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January 15, 2010

2009: II-Top Ten

The Hurt Locker
– All war movies, someone once said, are anti-war movies. Kathryn Bigelow’s The Hurt Locker is at the top of that list – and arguably the best. The epigraph is from war correspondent Christopher Hedges: “The rush of battle is a potent and often lethal addiction, for war is a drug.”

It also helps that, though a few familiar faces pepper the cast (Guy Pearce, Ralph Fiennes), the star is relatively low key (parts recently in The Assassination of Jesse James by the Coward Robert Ford, North Country, Lords of Dogtown, among others, and a respectable resume going back to 1995) as opposed to casting Matt Damon or George Clooney for the dozenth time in a single year.

BEST ACTOR Colin Firth is stunning in Tom Ford’s A Single Man. Based on the 1964 Christopher Isherwood novel, the narrative spans a single day in the life of an English professor after the death of his partner. Firth’s performance is a definite Best Actor contender.

An Education
– Despite her gently delivered line, “I feel very old, but not very wise,” Carey Mulligan’s performance in Lone Schefig’s bildungsroman as an 18-year-old Londoner seduced away from university by an older lothario promising her “fun” (Peter Sarsgaard in a wonderfully realized performance) is very wise and very affecting. (Superb supporting cast.)

– I’m going to be so anti-PC here. Precious didn’t entirely sit right with me. Harrowing, yes. Powerful performances, yes. And though the pathos doesn’t descend into bathos, it is as if Sapphire, who wrote the novel Push on which the movie is based, has gone through a complete checklist of every tragic, oppressive, abusive situation it is possible to experience making sure not to leave out a single one. Did Job even have it so bad? All that said, Mo’Nique’s uncompromisingly raw performance as the abusive mother deserves recognition.

The Fantastic Mr. Fox
– Wes Anderson’s incarnation of the Roald Dahl children’s book sings with Wes Anderson magic. I am a long time admirer of Anderson’s world view, with its sensibility that there’s a sinister streak in even the best of us. (Spike Jonze’s adaptation of Maurice Sendak’s classic Where the Wild Things Are didn’t work for me – too smarmy or something. I did not see Henry Selick’s adaptation of Neil Gairman’s novel Coraline, nor did I see Pete Docter’s Up. [Is that guy supposed to look like Spencer Tracy?])

Goodbye Solo
– Ramin Bahrani’s heartbreaking film asks of us what it means to be human. A dying, reclusive white man named William, whose visage bespeaks a life of hard living, pays a Senegalese immigrant taxi driver named Solo $1,000 to drive him to a mountain top in North Carolina’s Blowing Rock National Park. What follows is an unlikely friendship, possible only through Solo’s persistence and their unspoken understanding that William’s hire is not intended as a round trip. The movingly evocative performances by Red West and Souleymane Sy Savane linger in the memory, as does Michael Simmonds exquisite cinematography. (If the Academy would consider movies like this one, which it does not, It should be considered for Best Picture, Best Actor, and Best Supporting Actor.)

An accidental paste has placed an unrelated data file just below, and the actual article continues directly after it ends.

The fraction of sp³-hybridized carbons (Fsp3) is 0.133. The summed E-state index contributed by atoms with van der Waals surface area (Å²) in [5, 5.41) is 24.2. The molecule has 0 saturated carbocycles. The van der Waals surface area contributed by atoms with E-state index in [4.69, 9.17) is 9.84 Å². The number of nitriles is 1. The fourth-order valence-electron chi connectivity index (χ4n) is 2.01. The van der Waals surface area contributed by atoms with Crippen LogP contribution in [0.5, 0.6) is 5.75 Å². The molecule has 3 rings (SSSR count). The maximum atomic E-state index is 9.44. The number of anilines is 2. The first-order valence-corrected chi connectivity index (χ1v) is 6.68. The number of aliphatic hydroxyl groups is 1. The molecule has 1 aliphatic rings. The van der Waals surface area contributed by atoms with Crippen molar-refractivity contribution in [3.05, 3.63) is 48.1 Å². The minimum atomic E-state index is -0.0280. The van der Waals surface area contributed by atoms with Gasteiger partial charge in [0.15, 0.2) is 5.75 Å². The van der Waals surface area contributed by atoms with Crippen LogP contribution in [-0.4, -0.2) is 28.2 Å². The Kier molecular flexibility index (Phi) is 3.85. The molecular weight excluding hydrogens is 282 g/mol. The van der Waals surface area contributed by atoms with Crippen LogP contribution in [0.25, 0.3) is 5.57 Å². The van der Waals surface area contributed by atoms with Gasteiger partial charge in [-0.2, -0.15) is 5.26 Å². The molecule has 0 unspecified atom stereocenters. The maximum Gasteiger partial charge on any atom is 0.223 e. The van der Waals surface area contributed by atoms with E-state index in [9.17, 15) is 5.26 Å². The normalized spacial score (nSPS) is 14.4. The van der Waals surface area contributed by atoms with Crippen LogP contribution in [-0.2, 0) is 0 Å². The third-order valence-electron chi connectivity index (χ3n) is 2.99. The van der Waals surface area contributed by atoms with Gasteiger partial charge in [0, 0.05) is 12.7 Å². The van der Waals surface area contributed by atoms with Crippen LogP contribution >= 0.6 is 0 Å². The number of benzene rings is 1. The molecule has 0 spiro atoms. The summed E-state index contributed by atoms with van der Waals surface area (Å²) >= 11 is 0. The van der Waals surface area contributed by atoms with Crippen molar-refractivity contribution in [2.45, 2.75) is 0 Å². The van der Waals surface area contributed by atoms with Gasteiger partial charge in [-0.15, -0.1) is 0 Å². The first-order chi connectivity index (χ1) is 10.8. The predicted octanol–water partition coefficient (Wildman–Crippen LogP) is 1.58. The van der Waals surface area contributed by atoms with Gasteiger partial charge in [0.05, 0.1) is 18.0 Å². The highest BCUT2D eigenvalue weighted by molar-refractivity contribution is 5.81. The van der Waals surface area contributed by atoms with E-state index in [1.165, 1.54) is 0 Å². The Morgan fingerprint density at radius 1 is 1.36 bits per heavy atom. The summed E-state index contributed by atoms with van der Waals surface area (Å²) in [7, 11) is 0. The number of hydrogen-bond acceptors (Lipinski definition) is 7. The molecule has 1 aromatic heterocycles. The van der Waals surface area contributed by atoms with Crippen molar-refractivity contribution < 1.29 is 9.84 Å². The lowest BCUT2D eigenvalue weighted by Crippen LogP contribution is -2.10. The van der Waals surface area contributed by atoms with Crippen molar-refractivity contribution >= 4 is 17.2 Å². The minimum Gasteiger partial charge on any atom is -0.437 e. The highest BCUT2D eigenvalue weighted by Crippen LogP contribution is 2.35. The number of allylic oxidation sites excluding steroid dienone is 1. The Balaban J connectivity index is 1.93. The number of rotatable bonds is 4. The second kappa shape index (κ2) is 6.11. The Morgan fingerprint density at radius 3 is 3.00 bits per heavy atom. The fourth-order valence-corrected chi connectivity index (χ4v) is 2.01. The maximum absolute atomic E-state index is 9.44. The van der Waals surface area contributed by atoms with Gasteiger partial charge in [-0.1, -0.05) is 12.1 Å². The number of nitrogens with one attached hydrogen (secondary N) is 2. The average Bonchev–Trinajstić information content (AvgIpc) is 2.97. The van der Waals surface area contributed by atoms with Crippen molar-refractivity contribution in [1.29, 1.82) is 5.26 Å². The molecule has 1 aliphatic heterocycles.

Every Little Step
– James Stern’s and Adam Del Deo’s loving documentary about casting the revival of A Chorus Line. The history of the work from concept through to the 1975 opening production is recalled in contemporary interviews and archival footage. But the heart of the film is the casting call for the revival and the young dancers and singers who aspire to have their hopes realized – or risk having them dashed.

Séraphine – I can’t situate Séraphine in the biopic category; it is too profound. Martin Provost’s depiction of the French mystic artist Séraphine de Senlis, powerfully portrayed by Yolande Moreau, delves into the vagaries of time, circumstance, and human relationships – and ultimately into the mysteries of the human impulse toward artistic creation. Séraphine is discovered in 1914 by German art critic William Uhde, who also discovered Henri Rousseau and was an early collector of Picasso. History, then fate intervene.

The Informant!
– Matt Damon’s performance as the megalomaniacal narcissist Mark Whitacre is superb. Whitacre, convicted in 1998 for tax evasion and fraud, was the subject of a biography by Kurt Eichenwald upon which Steven Soderbergh bases the movie. A fascinating look at corporate greed and the insidious ways it has infected the average American’s hopes and dreams.

(Had it opened in San Antonio, I can’t help but believe that I would have given Steve Jacob’s Disgrace this nomination, having enormous respect for the South African novelist J. M. Coetzee from whose 1999 Booker Prize winning novel the film is, according to critics, faithfully adapted. John Malkovich plays the disgraced yet haughty literature professor.)

Summer Hours – Last year Arnaud Desplechin’s A Christmas Tale, with Catherine Deneuve as a matriarch whose illness focuses the shadow of mortality on a dispersing family, did not shy away from the volatility of messy emotional family conflicts. Oliver Assaya’s Summer Hours similarly examines the passing of a matriarch, but is as concerned with the legacy of the objects of the inheritance as it is with the way that globalization has impinged on sustaining family legacy. Writing in the NYT, A. O. Scott observes that “one of Mr. Assaya’s themes is the way that inanimate things accrue value, sentimental and otherwise – the curious alchemy that transforms certain objects into art.” (I could write a whole paper about this movie.)

[Coming up: Honorable Mentions]

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